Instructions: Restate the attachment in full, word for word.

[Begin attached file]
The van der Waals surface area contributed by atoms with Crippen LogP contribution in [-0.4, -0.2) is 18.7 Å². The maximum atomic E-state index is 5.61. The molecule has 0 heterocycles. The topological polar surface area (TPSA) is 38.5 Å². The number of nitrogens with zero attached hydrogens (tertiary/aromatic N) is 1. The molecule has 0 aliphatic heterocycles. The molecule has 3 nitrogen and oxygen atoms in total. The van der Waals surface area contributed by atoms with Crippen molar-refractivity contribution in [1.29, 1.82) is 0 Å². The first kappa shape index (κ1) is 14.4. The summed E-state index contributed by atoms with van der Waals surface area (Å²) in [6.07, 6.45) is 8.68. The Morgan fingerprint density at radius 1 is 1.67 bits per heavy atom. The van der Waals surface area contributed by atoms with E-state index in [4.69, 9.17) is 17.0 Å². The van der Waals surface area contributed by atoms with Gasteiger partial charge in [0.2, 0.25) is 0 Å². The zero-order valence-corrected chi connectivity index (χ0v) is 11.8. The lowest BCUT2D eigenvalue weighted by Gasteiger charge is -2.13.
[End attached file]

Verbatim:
The van der Waals surface area contributed by atoms with Crippen LogP contribution in [-0.4, -0.2) is 18.7 Å². The maximum atomic E-state index is 5.61. The molecule has 0 heterocycles. The topological polar surface area (TPSA) is 38.5 Å². The number of nitrogens with zero attached hydrogens (tertiary/aromatic N) is 1. The molecule has 0 aliphatic heterocycles. The molecule has 3 nitrogen and oxygen atoms in total. The van der Waals surface area contributed by atoms with Crippen molar-refractivity contribution in [1.29, 1.82) is 0 Å². The first kappa shape index (κ1) is 14.4. The summed E-state index contributed by atoms with van der Waals surface area (Å²) in [6.07, 6.45) is 8.68. The Morgan fingerprint density at radius 1 is 1.67 bits per heavy atom. The van der Waals surface area contributed by atoms with E-state index in [4.69, 9.17) is 17.0 Å². The van der Waals surface area contributed by atoms with Gasteiger partial charge in [0.2, 0.25) is 0 Å². The zero-order valence-corrected chi connectivity index (χ0v) is 11.8. The lowest BCUT2D eigenvalue weighted by Gasteiger charge is -2.13.